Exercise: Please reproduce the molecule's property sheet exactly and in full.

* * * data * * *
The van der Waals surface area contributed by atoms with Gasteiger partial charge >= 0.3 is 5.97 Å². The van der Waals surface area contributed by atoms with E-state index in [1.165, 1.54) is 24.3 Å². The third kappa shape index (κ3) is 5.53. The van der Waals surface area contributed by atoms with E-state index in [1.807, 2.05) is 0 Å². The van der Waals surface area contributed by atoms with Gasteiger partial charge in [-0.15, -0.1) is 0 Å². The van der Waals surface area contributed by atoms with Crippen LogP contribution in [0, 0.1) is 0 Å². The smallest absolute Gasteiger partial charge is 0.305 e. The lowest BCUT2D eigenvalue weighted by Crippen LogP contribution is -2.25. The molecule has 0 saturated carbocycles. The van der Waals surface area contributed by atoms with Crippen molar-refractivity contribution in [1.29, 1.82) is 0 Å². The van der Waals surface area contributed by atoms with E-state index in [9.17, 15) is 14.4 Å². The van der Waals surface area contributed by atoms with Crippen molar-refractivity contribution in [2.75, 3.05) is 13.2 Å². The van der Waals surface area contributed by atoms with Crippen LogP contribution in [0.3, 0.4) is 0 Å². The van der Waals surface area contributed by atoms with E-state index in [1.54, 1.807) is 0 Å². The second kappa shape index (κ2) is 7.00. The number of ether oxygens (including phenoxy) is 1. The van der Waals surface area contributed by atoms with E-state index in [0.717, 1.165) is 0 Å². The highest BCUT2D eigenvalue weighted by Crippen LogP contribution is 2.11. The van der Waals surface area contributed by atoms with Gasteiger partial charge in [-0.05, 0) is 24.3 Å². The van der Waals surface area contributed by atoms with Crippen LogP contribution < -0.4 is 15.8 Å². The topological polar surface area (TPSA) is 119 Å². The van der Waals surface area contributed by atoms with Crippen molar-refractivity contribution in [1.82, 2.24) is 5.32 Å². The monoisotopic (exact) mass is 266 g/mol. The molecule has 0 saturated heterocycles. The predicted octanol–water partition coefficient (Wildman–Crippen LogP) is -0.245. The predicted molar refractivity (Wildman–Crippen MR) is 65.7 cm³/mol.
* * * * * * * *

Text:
The van der Waals surface area contributed by atoms with Gasteiger partial charge >= 0.3 is 5.97 Å². The van der Waals surface area contributed by atoms with E-state index in [1.165, 1.54) is 24.3 Å². The third kappa shape index (κ3) is 5.53. The van der Waals surface area contributed by atoms with E-state index in [1.807, 2.05) is 0 Å². The van der Waals surface area contributed by atoms with Gasteiger partial charge in [-0.15, -0.1) is 0 Å². The van der Waals surface area contributed by atoms with Crippen LogP contribution in [0, 0.1) is 0 Å². The smallest absolute Gasteiger partial charge is 0.305 e. The lowest BCUT2D eigenvalue weighted by Crippen LogP contribution is -2.25. The molecule has 0 saturated carbocycles. The van der Waals surface area contributed by atoms with Crippen molar-refractivity contribution in [1.29, 1.82) is 0 Å². The van der Waals surface area contributed by atoms with E-state index in [9.17, 15) is 14.4 Å². The van der Waals surface area contributed by atoms with Crippen molar-refractivity contribution in [2.75, 3.05) is 13.2 Å². The van der Waals surface area contributed by atoms with Crippen LogP contribution in [0.3, 0.4) is 0 Å². The van der Waals surface area contributed by atoms with E-state index in [1.54, 1.807) is 0 Å². The second kappa shape index (κ2) is 7.00. The number of ether oxygens (including phenoxy) is 1. The van der Waals surface area contributed by atoms with E-state index in [0.717, 1.165) is 0 Å². The highest BCUT2D eigenvalue weighted by Crippen LogP contribution is 2.11. The van der Waals surface area contributed by atoms with Gasteiger partial charge in [-0.05, 0) is 24.3 Å². The van der Waals surface area contributed by atoms with Crippen LogP contribution < -0.4 is 15.8 Å². The topological polar surface area (TPSA) is 119 Å². The van der Waals surface area contributed by atoms with Crippen molar-refractivity contribution in [1.82, 2.24) is 5.32 Å². The monoisotopic (exact) mass is 266 g/mol. The molecule has 0 saturated heterocycles. The predicted octanol–water partition coefficient (Wildman–Crippen LogP) is -0.245. The predicted molar refractivity (Wildman–Crippen MR) is 65.7 cm³/mol.